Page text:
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Forthcoming: Computer-assisted simultaneous interpreting: A cognitive-experimental study on terminology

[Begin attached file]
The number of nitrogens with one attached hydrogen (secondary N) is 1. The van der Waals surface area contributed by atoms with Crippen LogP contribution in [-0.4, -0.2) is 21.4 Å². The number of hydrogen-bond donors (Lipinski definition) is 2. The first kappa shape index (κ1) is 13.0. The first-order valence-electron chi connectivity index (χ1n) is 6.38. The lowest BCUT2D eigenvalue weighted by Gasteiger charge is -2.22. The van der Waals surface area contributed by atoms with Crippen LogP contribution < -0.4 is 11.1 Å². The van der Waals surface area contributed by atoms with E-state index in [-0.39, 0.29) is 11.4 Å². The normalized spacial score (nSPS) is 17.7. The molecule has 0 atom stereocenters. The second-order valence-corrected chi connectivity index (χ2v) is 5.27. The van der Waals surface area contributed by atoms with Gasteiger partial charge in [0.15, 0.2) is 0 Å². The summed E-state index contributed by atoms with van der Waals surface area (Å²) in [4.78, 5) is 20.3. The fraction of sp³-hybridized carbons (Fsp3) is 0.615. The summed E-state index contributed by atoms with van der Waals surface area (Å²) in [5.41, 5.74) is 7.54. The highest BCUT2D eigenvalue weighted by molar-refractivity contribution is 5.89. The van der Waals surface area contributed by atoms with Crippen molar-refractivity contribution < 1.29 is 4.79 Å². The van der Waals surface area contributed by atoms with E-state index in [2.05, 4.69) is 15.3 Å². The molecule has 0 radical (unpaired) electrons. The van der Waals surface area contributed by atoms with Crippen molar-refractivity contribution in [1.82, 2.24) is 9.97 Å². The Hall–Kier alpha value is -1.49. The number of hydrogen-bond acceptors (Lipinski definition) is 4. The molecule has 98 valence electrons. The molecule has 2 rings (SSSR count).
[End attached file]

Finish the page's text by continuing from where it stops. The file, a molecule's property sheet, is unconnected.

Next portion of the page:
The present work explores computer-assisted simultaneous interpreting (CASI) from a primarily cognitive perspective. Despite concerns over the potentially negative impact of computer-assisted interpreting (CAI) tools on interpreters’ cognitive load (CL), this hypothesis has thus far remained untested. Furthermore, previous research has been restricted to the evaluation of the CASI product. Hence, a methodology for the process-oriented evaluation of CASI and the empirical evidence for its cognitive modelling were missing. Overcoming these limitations appears essential to advance CAI research, particularly to foster a deeper understanding of the cognitive aspects of CAI through a validated research methodology and to determine the feasibility of the integration of CAI tools into the interpreting process. Therefore, this dissertation tested and empirically validated a methodology for the combined exploration of the product and process of CASI. Quantitative and qualitative data were collected during an eyetracking experiment at the Translation & Cognition Center of the University of Mainz. The study followed a convergent mixed-method and multi-method approach and involved nine MA advanced interpreting students. Prior to the experimental task, the informants were trained in the use of the three terminology support tools compared during the experiment, i. e. a digital glossary in PDF format, a CAI tool with manual look-up and a mock-up CAI tool with integrated automatic speech recognition (ASR) for terminology. After several pre-tests, the participants interpreted three speeches from English into their native German using a different tool each time. To increase comparability between the three conditions and control for potentially confounding variables, the speeches prepared ad-hoc for data collection were validated during a pilot study. The students’ gaze data and deliveries were recorded and analysed. Qualitative data on the informants’ perception of the tools were collected post-hoc. In the study, several performance, behavioural, and subjective measures were analysed: terminological accuracy, errors and omissions, inter-cluster pause duration, and ear-voice span; glossary queries, time to first fixation, average fixation duration, and fixation time; qualitative questionnaire responses. The findings of this research provide first insights into the CASI process, in particular as it pertains to the effects of CAI tools on CL and attention allocation in interpreter-CAI tool interaction during simultaneous interpreting. As this is the first study on in-process CAI tool use with a markedly cognitive orientation, it entails significant implications for the methodological development of CAI research and the design of future studies on cognitive aspects of CASI, while raising additional questions in need of further investigation.
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